The Metropolitan Theater, more commonly known as “The Met”, has a new owner — the National Commission for Culture and the Arts (NCCA).
The Government Service Insurance System (GSIS) has signed the Deed of Absolute Sale that turns over the ownership of the 84-year-old National Cultural Treasure bought by the NCCA for P270 million. The budget came from the National Endowment Fund for Culture and the Arts, part of the travel tax collected by the Tourism Infrastructure and Enterprise Zone Authority.
“GSIS is privileged to turn over the ownership of this extraordinary asset to NCCA as the agency mandated to preserve and promote our rich national cultural heritage,” GSIS President and General Manager Robert Vergara said.
Under a 2004 tripartite agreement signed by the GSIS, NCCA and the Manila city government, GSIS granted the right of usufruct to the city government for the theater’s rehabilitation in coordination with NCCA.
However, the rehabilitation program was never realized leading to Met’s deterioration.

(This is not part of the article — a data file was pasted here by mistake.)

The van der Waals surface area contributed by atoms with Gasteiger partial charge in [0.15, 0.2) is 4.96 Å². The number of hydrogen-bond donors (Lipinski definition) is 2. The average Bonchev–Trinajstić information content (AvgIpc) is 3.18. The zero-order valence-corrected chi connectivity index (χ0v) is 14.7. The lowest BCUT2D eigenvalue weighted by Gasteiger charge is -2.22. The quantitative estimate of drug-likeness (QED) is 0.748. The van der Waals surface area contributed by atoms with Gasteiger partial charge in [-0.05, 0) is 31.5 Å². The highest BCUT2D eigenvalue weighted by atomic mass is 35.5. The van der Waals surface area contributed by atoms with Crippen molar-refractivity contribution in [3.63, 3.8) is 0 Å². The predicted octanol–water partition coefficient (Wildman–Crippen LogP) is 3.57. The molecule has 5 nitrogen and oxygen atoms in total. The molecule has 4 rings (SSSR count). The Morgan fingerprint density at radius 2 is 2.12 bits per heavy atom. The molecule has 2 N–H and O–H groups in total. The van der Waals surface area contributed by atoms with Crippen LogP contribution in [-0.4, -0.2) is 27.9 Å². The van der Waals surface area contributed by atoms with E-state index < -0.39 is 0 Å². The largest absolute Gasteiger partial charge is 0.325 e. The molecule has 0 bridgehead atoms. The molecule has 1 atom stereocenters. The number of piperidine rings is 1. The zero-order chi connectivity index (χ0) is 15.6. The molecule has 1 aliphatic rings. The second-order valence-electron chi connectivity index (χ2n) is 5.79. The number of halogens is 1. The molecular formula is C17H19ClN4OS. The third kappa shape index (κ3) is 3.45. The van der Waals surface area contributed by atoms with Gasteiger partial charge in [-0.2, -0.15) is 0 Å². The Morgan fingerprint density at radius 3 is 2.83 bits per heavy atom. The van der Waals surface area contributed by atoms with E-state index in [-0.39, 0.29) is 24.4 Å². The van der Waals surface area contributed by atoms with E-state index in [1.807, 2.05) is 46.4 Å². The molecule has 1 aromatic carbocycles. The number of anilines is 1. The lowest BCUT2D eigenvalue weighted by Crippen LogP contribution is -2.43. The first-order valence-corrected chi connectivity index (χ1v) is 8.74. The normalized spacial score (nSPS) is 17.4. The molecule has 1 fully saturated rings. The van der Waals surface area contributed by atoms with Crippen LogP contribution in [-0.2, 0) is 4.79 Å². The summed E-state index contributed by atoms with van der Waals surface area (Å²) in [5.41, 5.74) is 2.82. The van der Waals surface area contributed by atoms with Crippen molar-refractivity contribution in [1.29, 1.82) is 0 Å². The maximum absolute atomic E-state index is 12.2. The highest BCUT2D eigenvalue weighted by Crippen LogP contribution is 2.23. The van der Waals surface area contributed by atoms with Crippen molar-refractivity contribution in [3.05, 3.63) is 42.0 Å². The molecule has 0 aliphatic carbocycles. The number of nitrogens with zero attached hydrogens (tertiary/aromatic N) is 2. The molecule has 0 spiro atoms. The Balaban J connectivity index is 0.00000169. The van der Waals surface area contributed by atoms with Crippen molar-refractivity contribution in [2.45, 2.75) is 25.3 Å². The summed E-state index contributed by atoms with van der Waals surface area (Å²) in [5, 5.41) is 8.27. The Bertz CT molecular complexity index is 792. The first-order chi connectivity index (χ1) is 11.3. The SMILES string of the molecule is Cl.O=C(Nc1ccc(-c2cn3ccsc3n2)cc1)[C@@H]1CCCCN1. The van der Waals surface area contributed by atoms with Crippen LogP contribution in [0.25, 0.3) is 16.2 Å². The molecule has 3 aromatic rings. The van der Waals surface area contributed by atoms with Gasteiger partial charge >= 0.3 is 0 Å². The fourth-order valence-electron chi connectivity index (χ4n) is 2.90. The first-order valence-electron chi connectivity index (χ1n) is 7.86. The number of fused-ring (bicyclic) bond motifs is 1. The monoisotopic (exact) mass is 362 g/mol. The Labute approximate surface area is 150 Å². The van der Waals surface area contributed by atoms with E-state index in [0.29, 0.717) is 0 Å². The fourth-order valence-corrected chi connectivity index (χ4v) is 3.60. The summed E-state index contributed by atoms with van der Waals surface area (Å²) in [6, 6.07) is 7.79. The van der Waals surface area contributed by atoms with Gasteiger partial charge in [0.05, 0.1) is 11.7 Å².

In November 2014, Manila Mayor Joseph Estrada made a formal offer to GSIS to rehabilitate and purchase The Met for P267.15 million to provide a venue for Manila-based students and faculty in performing arts.
GSIS, in keeping with the provisions of RA 10066 or the National Cultural Act of 2009, notified the NCCA about the offer.
At that point, NCCA had 90 days to exercise its right of first refusal or match the offer made by the City of Manila. Its matching offer had to be paid in full or higher than the offer made by the city government.
On May 25, less than 90 days before the deadline, NCCA confirmed its purchase of The Met for P270 million.
“We look forward to the day when the Grand Old Dame of Manila’s theaters finally opens its doors to the public to enjoy season after season of live local music and arts performances,” Vergara said.
Vergara and Chairman Felipe M. de Leon Jr. signed the Deed of Absolute Sale on behalf of GSIS and NCCA, respectively. Budget Secretary Florencio B. Abad witnessed the signing.